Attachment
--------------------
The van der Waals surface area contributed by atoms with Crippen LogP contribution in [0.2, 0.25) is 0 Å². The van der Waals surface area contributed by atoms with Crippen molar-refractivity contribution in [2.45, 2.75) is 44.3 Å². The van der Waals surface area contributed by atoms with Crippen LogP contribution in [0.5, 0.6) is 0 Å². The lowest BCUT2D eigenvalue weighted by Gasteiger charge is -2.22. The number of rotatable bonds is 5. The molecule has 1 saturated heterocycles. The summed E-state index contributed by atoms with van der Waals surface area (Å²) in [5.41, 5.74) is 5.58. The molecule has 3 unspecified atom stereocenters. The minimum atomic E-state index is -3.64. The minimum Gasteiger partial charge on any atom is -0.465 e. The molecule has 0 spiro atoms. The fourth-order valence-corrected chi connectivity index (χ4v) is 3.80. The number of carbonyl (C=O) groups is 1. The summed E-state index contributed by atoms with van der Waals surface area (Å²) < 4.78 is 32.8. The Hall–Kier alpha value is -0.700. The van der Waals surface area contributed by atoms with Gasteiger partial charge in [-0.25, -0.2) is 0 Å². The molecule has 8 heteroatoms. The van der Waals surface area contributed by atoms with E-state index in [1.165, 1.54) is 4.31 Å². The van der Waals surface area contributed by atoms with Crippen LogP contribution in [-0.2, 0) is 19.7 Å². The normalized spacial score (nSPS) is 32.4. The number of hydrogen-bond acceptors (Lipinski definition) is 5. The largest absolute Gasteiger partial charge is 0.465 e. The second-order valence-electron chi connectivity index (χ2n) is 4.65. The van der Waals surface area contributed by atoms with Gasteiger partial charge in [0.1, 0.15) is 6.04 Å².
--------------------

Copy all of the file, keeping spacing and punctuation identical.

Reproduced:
The van der Waals surface area contributed by atoms with Crippen LogP contribution in [0.2, 0.25) is 0 Å². The van der Waals surface area contributed by atoms with Crippen molar-refractivity contribution in [2.45, 2.75) is 44.3 Å². The van der Waals surface area contributed by atoms with Crippen LogP contribution in [0.5, 0.6) is 0 Å². The lowest BCUT2D eigenvalue weighted by Gasteiger charge is -2.22. The number of rotatable bonds is 5. The molecule has 1 saturated heterocycles. The summed E-state index contributed by atoms with van der Waals surface area (Å²) in [5.41, 5.74) is 5.58. The molecule has 3 unspecified atom stereocenters. The minimum atomic E-state index is -3.64. The minimum Gasteiger partial charge on any atom is -0.465 e. The molecule has 0 spiro atoms. The fourth-order valence-corrected chi connectivity index (χ4v) is 3.80. The number of carbonyl (C=O) groups is 1. The summed E-state index contributed by atoms with van der Waals surface area (Å²) < 4.78 is 32.8. The Hall–Kier alpha value is -0.700. The van der Waals surface area contributed by atoms with Gasteiger partial charge in [-0.25, -0.2) is 0 Å². The molecule has 8 heteroatoms. The van der Waals surface area contributed by atoms with E-state index in [1.165, 1.54) is 4.31 Å². The van der Waals surface area contributed by atoms with Crippen LogP contribution in [-0.2, 0) is 19.7 Å². The normalized spacial score (nSPS) is 32.4. The number of hydrogen-bond acceptors (Lipinski definition) is 5. The largest absolute Gasteiger partial charge is 0.465 e. The second-order valence-electron chi connectivity index (χ2n) is 4.65. The van der Waals surface area contributed by atoms with Gasteiger partial charge in [0.1, 0.15) is 6.04 Å².